The oral surgeon gave me some more rubber bands, “a whole bunch of them”, as he put it. These rubber bands came in a sealed plastic bag, which stood in contrast to the white paper envelopes I had received previously. I’m usually not a fan of plastics, but in this case I appreciated the difference of materials because the small paper envelopes have tended to fall apart in my pocket. The rubber bands inside were different, too. While the old ones were a yellowish color, the new ones were almost transparent. As I left, I hoped that these new rubber bands would be better quality than the ones that had been breaking so frequently over the last two weeks.
I made an appointment to return to the oral surgeon next Wednesday. After that appointment, I will no longer need to wear rubber bands, but the arch bars will remain in my mouth. If all goes well, the arch bars won’t actually be needed, but in case something should go wrong and need rubber bands again, it will be easier if the arch bars haven’t been removed. Also, I expect that after my next appointment, I’ll be able to start chewing soft foods again.
My next appointment with the oral surgeon is on Tuesday, and I have only one rubber band left (excluding the three that are in my mouth). The fact that the oral surgeon has twice given me only one envelope of rubber bands when the quality of the product is so low suggests, I think, that he doesn’t see many patients with injuries like mine.
In no particular order, here are the latest pieces of news that relate to my jaw in some way:
- I’m now able to open my mouth pretty far. I can get my fingers far enough into my mouth to floss normally. There isn’t quite enough space to brush the back teeth normally, but it’s getting close.
- I made an appointment to see my dentist in a couple of weeks. I would have liked to do it sooner so I could get the chipped teeth repaired by the time I’m able to chew again, but the receptionist at the dentist’s office said I should wait until I can open my mouth further.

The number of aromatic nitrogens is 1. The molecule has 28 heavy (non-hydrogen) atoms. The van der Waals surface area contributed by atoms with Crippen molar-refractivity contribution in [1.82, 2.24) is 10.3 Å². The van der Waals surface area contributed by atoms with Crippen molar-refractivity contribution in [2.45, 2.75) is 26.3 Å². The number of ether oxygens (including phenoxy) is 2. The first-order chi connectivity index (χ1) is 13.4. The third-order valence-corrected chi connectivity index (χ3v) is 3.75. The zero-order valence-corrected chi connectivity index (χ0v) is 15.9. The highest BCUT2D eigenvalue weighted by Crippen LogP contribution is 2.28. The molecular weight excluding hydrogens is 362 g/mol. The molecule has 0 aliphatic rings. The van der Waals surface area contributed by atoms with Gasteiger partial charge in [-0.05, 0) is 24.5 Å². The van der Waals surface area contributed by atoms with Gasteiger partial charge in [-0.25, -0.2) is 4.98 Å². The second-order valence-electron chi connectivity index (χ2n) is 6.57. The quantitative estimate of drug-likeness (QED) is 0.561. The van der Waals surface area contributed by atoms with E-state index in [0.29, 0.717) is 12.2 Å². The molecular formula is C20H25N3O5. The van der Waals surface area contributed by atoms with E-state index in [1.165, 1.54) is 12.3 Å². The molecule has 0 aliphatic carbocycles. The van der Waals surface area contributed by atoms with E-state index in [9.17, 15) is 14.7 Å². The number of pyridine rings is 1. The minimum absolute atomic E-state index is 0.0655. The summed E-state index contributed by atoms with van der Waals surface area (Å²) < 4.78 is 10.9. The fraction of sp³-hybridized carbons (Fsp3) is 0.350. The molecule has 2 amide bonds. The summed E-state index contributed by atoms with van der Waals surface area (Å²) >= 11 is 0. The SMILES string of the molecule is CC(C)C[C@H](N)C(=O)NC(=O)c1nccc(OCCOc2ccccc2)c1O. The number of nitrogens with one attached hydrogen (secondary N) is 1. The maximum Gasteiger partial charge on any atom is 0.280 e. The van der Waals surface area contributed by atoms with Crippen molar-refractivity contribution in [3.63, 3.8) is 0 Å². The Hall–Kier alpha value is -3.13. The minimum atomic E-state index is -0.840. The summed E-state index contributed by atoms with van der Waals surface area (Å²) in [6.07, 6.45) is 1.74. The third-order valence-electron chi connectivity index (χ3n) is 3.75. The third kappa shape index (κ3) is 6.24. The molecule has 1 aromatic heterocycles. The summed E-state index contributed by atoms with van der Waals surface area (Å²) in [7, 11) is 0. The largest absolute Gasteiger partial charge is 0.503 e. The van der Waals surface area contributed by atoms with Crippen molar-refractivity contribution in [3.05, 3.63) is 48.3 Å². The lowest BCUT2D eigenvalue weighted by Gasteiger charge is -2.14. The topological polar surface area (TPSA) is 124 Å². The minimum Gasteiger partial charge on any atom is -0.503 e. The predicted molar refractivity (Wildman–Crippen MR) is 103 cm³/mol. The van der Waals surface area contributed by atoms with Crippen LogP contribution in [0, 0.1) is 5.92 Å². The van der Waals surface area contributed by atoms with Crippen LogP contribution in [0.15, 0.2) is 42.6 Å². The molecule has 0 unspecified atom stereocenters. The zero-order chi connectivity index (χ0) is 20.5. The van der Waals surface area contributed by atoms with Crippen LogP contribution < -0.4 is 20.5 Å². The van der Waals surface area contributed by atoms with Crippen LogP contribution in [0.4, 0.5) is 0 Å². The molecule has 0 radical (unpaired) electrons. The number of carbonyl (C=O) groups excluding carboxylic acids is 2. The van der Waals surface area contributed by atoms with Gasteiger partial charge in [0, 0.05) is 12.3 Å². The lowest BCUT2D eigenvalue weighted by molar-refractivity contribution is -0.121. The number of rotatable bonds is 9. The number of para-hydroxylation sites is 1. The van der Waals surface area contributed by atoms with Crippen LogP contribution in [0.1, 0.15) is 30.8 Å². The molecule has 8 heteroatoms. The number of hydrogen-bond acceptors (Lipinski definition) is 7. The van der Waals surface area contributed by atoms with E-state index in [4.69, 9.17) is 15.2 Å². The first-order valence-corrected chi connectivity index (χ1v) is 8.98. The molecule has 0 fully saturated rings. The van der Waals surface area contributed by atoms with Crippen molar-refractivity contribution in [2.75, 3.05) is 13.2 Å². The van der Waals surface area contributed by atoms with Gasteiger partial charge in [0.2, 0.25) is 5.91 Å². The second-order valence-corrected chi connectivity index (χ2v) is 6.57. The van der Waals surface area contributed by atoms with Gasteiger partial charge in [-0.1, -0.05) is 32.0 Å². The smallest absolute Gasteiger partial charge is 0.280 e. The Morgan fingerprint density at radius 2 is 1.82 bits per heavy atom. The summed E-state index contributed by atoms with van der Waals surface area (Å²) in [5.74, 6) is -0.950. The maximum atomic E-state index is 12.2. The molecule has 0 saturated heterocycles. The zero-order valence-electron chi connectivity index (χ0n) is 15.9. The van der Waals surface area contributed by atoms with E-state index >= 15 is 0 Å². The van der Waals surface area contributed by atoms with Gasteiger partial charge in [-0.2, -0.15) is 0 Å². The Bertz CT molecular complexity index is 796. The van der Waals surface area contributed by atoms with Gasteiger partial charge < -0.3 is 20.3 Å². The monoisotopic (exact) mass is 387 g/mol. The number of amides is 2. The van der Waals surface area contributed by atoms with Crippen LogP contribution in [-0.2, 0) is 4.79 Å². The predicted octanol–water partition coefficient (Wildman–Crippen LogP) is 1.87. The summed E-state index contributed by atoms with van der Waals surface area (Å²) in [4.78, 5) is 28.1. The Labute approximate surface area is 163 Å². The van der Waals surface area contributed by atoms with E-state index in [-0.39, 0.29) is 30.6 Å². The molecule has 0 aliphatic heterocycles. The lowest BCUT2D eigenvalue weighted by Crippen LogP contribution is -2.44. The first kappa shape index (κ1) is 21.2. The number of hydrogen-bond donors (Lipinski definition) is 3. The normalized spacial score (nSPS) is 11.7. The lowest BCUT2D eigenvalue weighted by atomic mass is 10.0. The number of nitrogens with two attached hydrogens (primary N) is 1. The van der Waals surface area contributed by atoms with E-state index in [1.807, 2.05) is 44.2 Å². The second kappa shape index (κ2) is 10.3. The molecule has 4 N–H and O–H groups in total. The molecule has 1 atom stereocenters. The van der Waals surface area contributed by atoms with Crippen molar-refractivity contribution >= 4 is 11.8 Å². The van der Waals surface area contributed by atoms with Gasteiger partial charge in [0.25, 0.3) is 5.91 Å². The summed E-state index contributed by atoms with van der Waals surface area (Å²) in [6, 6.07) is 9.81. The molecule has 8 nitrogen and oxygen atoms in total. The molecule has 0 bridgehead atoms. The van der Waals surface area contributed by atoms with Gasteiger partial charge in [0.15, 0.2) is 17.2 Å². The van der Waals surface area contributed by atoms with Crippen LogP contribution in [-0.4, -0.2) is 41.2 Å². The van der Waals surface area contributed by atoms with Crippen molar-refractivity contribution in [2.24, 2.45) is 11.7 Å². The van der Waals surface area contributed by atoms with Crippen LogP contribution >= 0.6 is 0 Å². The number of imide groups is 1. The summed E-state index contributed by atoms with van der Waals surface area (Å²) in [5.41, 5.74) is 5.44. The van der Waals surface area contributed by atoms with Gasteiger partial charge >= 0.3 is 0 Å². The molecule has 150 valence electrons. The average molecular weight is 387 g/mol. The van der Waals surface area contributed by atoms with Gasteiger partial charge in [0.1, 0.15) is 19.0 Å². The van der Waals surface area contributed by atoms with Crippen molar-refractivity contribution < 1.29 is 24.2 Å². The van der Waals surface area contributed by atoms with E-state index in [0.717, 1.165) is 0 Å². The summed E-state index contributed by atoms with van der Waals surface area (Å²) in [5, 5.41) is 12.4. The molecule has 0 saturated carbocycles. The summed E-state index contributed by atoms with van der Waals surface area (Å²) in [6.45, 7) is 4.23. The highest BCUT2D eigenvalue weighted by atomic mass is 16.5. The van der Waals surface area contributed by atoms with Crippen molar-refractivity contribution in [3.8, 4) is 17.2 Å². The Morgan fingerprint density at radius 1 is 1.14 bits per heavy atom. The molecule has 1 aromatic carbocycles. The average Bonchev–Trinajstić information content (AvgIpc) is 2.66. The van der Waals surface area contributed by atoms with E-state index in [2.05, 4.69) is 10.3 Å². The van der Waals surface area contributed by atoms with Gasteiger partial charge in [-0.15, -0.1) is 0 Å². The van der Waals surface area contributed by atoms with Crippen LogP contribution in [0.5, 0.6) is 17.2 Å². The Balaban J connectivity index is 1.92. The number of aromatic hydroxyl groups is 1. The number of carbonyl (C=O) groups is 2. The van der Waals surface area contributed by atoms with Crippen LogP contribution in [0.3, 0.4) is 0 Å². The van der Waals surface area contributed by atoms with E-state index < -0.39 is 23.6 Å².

- When I called the dentist’s office, the receptionist remembered me when I explained that I had chipped my teeth in an accident but had to wait to get them repaired because of a broken jaw. I guess this means my injuries are at least somewhat distinctive.
- I gave somebody driving directions yesterday for the first time since the accident. I don’t know why, but I like giving directions, even though I dislike cars. This time, I shouted the directions halfway across the street. It was satisfying.
- I’ve been able to incorporate some kiwis (the fruit, not the bird) and bananas into my diet.
- I got another packet of rubber bands from the oral surgeon on Wednesday, but already, I’m running low. The quality of these rubber bands is inconsistent. It seems like at least two thirds of them break the first time I try to put them in my mouth. Those that survive this initial hurdle may last for a day or more.
As I expected, the rubber bands weren’t enough to last me the full three weeks. In fact, I’m on the last three already. One of these three is much thicker than most of the others have been, so it restricts my jaw movements more than it probably is supposed to.
I’ll have to call the oral surgeon tomorrow morning to see if I can get more.